On November 5, 1989, Vladimir Horowitz passed away, the victim of a massive heart attack. One of the most venerated pianists of the 20th century, Horowitz had celebrated his 86th birthday only a month earlier. Horowitz was also the beneficiary of a brand-new contract with Sony, with an enviable provision that allowed him to record at home using his favorite piano. His most recent recording had taken place four days before. It was classic Horowitz, playing right to the very end.
Horowitz was born as Vladimir Samoylovich Gorowitz in Kiev — then part of the Russian Empire and now the capital of Ukraine — on October 1, 1903 to Jewish parents. He became acquainted with the piano early in life; Horowitz had yet to celebrate his 9th birthday when he was shipped to the Kiev Conservatory. By the mid-1920s Horowitz was a star in Russia, with training in both the piano and composition.
Horowitz’s financial state not commensurate with his fame, and he longed to be a composer, rather than a pianist. Consequently, towards the end of 1925, the young pianist crossed over to the West, with the intention of making his move a permanent one. A year later, on the verge of making his performance debut in Berlin, he replaced the first letter of his surname with an H, perhaps symbolic of a turning point in his professional life.
While in Russia, Horowitz had built a reputation for his explosive, thundering style, breaking piano strings as he pounded on the keys. Upon his move to the West, Horowitz continued to hone his craft. With an artful combination of speed, power and articulation, he perfected the art of playing the piano with his fingers pressed completely flat on the keys, and he minimized his use of the foot pedal. Not everyone loved his style. Some enthusiasts viewed his interpretations as too showy and personalized, and believed that they bastardized the intentions of the original composers. However, Horowitz was generally praised for his electrifying, spellbinding performances that thrilled audiences worldwide.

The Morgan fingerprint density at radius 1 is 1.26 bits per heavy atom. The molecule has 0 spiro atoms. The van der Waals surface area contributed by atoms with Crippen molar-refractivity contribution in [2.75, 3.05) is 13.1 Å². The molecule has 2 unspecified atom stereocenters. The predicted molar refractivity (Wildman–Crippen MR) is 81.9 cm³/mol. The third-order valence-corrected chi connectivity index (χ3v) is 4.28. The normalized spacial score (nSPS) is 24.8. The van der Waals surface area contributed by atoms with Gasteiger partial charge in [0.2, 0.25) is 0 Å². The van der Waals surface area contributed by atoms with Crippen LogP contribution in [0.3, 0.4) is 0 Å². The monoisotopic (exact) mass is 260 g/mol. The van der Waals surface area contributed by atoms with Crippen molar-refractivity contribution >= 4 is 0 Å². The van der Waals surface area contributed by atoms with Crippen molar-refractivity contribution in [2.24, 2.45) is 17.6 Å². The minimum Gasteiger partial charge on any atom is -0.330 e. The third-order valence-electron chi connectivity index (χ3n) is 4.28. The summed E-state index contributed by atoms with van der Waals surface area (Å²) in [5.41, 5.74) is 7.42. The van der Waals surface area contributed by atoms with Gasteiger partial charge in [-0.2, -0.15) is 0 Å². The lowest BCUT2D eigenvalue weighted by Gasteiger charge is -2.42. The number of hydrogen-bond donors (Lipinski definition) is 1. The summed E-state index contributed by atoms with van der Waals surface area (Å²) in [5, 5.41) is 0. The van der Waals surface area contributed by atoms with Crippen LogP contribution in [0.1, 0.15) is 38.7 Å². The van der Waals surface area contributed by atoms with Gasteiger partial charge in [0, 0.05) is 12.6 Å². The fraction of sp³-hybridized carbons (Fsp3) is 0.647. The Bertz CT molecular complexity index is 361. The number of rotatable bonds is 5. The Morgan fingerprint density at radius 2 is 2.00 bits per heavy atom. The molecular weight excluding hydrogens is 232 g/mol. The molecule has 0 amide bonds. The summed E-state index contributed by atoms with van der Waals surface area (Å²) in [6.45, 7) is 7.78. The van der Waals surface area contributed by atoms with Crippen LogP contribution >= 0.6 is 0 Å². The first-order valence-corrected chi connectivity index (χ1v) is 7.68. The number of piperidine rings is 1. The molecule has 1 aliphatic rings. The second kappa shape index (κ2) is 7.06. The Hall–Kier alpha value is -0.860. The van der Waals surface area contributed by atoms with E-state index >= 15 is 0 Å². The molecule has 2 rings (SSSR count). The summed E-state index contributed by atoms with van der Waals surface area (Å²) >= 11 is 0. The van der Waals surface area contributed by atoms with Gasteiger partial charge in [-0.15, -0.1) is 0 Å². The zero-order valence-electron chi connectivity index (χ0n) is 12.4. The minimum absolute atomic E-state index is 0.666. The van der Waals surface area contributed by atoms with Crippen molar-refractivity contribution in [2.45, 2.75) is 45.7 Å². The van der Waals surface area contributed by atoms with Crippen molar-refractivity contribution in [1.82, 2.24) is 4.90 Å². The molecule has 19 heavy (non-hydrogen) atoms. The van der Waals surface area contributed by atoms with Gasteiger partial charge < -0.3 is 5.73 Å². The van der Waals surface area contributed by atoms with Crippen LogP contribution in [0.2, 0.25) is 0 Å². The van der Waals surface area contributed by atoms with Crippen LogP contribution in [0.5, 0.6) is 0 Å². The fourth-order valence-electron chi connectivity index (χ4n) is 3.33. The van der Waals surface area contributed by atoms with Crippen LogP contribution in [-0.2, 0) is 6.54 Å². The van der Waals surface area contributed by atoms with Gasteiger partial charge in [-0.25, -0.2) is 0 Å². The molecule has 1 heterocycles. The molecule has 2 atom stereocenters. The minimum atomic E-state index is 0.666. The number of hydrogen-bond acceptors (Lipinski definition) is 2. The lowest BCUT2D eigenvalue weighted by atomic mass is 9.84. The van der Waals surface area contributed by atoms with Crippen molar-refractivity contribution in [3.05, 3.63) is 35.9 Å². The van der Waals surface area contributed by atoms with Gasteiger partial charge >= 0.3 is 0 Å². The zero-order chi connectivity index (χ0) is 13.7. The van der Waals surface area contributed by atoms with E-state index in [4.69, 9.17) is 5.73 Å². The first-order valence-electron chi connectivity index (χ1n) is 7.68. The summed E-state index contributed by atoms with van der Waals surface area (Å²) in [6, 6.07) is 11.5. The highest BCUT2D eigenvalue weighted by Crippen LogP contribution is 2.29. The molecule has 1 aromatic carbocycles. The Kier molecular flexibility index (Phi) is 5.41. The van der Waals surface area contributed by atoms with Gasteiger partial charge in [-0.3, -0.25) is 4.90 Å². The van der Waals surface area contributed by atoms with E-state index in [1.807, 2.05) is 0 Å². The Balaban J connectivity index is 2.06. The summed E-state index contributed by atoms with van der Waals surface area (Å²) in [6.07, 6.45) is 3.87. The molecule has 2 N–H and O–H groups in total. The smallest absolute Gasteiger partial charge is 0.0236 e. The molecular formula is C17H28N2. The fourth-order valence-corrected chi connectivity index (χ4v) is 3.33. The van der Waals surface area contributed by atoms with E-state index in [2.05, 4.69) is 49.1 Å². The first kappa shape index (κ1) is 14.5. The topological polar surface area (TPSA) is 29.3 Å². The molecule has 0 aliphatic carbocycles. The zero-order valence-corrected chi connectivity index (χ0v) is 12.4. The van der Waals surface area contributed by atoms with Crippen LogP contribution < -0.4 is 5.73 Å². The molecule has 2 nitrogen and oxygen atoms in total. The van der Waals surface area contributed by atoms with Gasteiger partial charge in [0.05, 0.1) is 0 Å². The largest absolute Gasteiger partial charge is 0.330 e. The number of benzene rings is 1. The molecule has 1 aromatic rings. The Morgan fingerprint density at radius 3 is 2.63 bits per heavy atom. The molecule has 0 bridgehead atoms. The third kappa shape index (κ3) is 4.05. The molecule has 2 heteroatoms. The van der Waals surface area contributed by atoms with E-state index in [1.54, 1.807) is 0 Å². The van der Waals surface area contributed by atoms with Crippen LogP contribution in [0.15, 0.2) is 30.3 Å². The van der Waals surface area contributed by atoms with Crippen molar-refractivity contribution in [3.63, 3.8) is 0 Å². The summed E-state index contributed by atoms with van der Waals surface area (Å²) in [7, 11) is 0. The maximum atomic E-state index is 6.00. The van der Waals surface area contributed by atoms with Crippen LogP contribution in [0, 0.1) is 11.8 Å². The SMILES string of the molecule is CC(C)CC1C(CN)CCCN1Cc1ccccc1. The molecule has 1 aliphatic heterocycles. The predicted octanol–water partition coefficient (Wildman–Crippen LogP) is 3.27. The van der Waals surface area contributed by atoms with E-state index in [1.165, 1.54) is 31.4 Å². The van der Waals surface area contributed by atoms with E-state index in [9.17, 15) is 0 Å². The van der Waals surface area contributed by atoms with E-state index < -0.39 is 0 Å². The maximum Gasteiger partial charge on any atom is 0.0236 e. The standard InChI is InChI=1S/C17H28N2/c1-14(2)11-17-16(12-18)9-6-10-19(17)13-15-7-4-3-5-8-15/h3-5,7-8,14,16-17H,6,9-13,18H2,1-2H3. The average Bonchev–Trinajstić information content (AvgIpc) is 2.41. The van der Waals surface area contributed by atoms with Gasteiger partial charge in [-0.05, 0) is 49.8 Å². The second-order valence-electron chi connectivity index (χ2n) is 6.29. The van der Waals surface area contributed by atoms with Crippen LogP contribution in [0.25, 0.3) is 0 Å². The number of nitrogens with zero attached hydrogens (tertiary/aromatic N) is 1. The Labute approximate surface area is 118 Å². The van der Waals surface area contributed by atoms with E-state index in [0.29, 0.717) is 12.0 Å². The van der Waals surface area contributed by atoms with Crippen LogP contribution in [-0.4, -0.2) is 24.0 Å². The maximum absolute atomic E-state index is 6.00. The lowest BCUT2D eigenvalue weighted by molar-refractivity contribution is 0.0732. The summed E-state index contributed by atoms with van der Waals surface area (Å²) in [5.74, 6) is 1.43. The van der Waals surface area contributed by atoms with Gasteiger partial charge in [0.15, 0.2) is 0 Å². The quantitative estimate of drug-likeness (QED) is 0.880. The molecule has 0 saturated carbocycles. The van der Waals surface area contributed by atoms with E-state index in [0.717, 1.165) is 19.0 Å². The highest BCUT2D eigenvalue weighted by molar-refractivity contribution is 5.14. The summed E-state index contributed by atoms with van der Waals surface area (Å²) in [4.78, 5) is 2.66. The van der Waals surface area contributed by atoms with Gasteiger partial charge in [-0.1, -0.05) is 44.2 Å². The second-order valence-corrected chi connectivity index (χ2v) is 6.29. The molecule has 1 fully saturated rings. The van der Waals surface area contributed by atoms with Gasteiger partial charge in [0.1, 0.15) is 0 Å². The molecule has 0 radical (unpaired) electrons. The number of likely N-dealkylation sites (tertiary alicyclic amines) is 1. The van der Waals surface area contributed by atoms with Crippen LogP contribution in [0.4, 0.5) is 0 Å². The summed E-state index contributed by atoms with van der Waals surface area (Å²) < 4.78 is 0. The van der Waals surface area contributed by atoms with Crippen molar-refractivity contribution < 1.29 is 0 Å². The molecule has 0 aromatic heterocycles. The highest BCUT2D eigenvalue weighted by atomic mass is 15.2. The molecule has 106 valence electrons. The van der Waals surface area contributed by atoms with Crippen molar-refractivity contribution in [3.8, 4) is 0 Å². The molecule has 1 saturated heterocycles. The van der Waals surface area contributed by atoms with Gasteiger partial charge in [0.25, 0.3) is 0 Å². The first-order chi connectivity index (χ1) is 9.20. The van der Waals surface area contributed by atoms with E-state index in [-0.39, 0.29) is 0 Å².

The Fame and Recognition
Despite starting the Western portion of his career in Europe, it was the United States where he eventually settled down in 1939. Within a few years he was the highest paid concert artist in the nation. Becoming a U.S. citizen in 1944 during World War II, Horowitz recorded a string of studio and live performances for RCA Victor and Columbia. Notable performances included his 1943 rendition of Tchaikovsky’s Piano Concerto No. 1 with the NBC Symphony Orchestra under conductor Arturo Toscanini, and two Carnegie Hall concerts in 1965 and 1968. The pianist’s eccentric behavior — punctuated by severe self-doubt, four retirement periods, and worsened by shock therapy — only intensified the public’s hunger for more of his music. His 1986 return to Russia, after a six-decade absence, was widely publicized for its political undertones during the Cold War era. Upon his return, then-U.S. President Ronald Reagan awarded him the Medal of Freedom.
Years after his death, Horowitz remains widely considered as one of the greatest pianists of the 20th century. Best known for his treatment of Romantic piano pieces, critics acclaim his 1932 rendition of the Liszt Sonata in B Minor as the piece’s definitive interpretation. Horowitz is also associated with playing Robert Schumann’s Dichterliebe, Modest Mussorgsky’s Pictures at an Exhibition, Sergei Rachmaninoff’s Piano Concerto No. 3, and Tchaikovsky’s Piano Concerto No. 1.
Terrence Brittle is a huge fan of both the piano and keyboard instruments; he enjoys listening to music and collecting musical gadgets and accessories such as the kensington ipad keyboard case.